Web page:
Reliance Fresh SWOT ( 3
The Indian retail market accounted for $ 200 billions. Food accounts for over two-thirds of the $200-billion Indian retail market. Yet, it has seen less than 1 percent penetration by modern retail so far.Reliance industries which always looking for new business opportunities juststarted a new era with its introduction of new concept stores named RelianceFresh with opening convince store in high streets of Banjara hills of Hyderabad.Reliance Fresh is very different from what modern retail has offered in India sofar and with this reliance is planning to establish strong retail network in India infood and farm sector. They have started with new eleven stores in the last weekand they are thinking to add 100 more stores to their feather by the end of thisyear.Let’s do a SWOT analysis on the Reliance Fresh.
Reliance is the first into enter into this unorganized sector of vegetables andfruits. According to them its intentions to have100% farm fresh foods in theirnew retail stores. It is also adding shortly a juice bar, and even a large counterfor puja flowers. In fact, over 60 per cent of the floor space has been dedicatedto fresh fruits and vegetables, the rest to other food products like staples, spices,bakery, etc. But reliance has decided not to add any bar soap or toothpaste anddetergent in its shelves. So by using this strategy they are positioningthemselves different from other players of the industries like Food world, BigBazaar and Nilgiris. But over come the short comings of these specialized storesthey are also introducing new Reliance full-fledged supermarket called ShakhariBhandar which offers each and everything from the staple to soap. Most of thestaples are under its own private label brand — ‘Reliance Select’. There is a 500gchanna dal pack priced at Rs 28, a 500g urad dal pack for Rs 39, all underReliance’s own brand. Excepting a few packets of Nestle’s Maggi, or MTR’smasalas or Pepsi’s Lays chips, there is very little shelf space given to the bigbrand owners in the country. Reason: private labels offer far better profit marginto the retailer than branded products of FMCG companies. Most of these outletswill need only 2,000-5,000 sq. ft. A supermarket may need as much as 8,000-10,000 sq. ft.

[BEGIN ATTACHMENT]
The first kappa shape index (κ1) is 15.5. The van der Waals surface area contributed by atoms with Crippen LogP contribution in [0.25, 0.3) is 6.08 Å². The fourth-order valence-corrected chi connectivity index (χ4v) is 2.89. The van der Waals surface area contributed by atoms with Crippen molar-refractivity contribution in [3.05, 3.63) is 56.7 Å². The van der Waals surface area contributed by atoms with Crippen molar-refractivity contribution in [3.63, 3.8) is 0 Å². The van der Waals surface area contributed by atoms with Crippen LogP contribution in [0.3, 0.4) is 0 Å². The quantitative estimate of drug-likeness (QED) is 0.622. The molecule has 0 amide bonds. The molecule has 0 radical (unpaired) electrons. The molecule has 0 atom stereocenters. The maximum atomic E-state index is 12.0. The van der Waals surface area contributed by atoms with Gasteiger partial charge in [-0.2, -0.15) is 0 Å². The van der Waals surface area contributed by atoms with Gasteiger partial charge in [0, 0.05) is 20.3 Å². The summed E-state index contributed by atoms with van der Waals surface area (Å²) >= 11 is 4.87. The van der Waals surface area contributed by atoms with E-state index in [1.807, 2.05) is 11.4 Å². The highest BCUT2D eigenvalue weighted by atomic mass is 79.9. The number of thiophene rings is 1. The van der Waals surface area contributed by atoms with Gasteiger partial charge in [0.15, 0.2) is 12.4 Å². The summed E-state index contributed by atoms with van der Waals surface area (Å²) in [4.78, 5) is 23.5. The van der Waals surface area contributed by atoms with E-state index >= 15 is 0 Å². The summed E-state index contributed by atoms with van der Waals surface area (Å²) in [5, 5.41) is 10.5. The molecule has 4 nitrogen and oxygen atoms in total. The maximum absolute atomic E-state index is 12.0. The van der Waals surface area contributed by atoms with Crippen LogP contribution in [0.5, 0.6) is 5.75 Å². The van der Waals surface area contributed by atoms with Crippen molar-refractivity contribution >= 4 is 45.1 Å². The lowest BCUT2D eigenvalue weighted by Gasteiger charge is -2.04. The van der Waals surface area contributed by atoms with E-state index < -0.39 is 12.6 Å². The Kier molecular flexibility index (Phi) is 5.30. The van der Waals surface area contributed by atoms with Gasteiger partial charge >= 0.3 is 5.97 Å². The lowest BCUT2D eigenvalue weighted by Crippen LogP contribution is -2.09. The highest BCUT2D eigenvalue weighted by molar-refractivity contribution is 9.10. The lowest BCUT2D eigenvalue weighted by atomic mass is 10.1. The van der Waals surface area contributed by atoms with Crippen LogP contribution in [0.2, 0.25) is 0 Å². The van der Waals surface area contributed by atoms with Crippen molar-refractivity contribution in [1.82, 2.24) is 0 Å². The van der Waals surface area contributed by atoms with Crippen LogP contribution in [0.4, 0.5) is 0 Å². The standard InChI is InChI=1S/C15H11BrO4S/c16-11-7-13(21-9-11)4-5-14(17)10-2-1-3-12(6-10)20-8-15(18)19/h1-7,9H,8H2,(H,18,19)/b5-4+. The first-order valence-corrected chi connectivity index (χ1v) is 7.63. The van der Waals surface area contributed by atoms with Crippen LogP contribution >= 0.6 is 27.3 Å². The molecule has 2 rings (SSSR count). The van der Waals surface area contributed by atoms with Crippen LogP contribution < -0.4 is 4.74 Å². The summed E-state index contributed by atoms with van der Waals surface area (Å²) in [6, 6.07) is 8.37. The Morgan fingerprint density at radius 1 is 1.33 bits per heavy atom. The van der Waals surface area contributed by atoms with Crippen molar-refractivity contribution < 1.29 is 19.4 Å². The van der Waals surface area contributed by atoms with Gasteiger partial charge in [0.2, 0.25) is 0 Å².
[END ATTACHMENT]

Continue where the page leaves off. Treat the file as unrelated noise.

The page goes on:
This is definitely an interesting business venture but it may miss out on theopportunity to capture a greater share of the customer’s wallet. For customers,too, this could be irksome, as they would have to visit another store to pick upessentials. Reliance could easily fix this problem by adding a few small countersfor some basic non-food products. According to their official this format is notfinal one they are accepting the new changes which are required to attract thelarge number of customers.